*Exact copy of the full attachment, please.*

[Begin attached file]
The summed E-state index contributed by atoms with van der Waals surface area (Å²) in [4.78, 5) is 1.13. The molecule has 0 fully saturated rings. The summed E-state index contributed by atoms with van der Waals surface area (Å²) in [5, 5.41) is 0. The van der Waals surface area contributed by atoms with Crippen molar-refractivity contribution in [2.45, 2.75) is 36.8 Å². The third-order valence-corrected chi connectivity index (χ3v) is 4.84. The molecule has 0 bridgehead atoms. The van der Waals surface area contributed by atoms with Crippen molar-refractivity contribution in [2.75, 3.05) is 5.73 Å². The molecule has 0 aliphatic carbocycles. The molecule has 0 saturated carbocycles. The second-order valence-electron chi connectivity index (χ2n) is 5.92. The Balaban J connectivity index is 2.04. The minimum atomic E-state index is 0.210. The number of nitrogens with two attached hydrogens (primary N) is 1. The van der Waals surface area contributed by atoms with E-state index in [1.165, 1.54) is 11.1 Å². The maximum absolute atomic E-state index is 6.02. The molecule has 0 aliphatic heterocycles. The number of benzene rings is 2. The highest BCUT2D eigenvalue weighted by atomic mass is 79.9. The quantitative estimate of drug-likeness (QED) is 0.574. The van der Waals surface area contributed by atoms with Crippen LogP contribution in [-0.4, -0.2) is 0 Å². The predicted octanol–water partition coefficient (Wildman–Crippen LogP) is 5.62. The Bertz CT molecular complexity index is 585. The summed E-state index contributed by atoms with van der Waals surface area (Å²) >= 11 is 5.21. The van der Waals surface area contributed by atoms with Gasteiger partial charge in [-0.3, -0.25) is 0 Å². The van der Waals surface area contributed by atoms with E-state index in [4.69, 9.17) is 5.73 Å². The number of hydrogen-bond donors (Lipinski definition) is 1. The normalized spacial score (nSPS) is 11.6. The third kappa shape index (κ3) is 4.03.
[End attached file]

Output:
The summed E-state index contributed by atoms with van der Waals surface area (Å²) in [4.78, 5) is 1.13. The molecule has 0 fully saturated rings. The summed E-state index contributed by atoms with van der Waals surface area (Å²) in [5, 5.41) is 0. The van der Waals surface area contributed by atoms with Crippen molar-refractivity contribution in [2.45, 2.75) is 36.8 Å². The third-order valence-corrected chi connectivity index (χ3v) is 4.84. The molecule has 0 bridgehead atoms. The van der Waals surface area contributed by atoms with Crippen molar-refractivity contribution in [2.75, 3.05) is 5.73 Å². The molecule has 0 aliphatic carbocycles. The molecule has 0 saturated carbocycles. The second-order valence-electron chi connectivity index (χ2n) is 5.92. The Balaban J connectivity index is 2.04. The minimum atomic E-state index is 0.210. The number of nitrogens with two attached hydrogens (primary N) is 1. The van der Waals surface area contributed by atoms with E-state index in [1.165, 1.54) is 11.1 Å². The maximum absolute atomic E-state index is 6.02. The molecule has 0 aliphatic heterocycles. The number of benzene rings is 2. The highest BCUT2D eigenvalue weighted by atomic mass is 79.9. The quantitative estimate of drug-likeness (QED) is 0.574. The van der Waals surface area contributed by atoms with Crippen LogP contribution in [-0.4, -0.2) is 0 Å². The predicted octanol–water partition coefficient (Wildman–Crippen LogP) is 5.62. The Bertz CT molecular complexity index is 585. The summed E-state index contributed by atoms with van der Waals surface area (Å²) >= 11 is 5.21. The van der Waals surface area contributed by atoms with Gasteiger partial charge in [-0.3, -0.25) is 0 Å². The van der Waals surface area contributed by atoms with E-state index in [4.69, 9.17) is 5.73 Å². The number of hydrogen-bond donors (Lipinski definition) is 1. The normalized spacial score (nSPS) is 11.6. The third kappa shape index (κ3) is 4.03.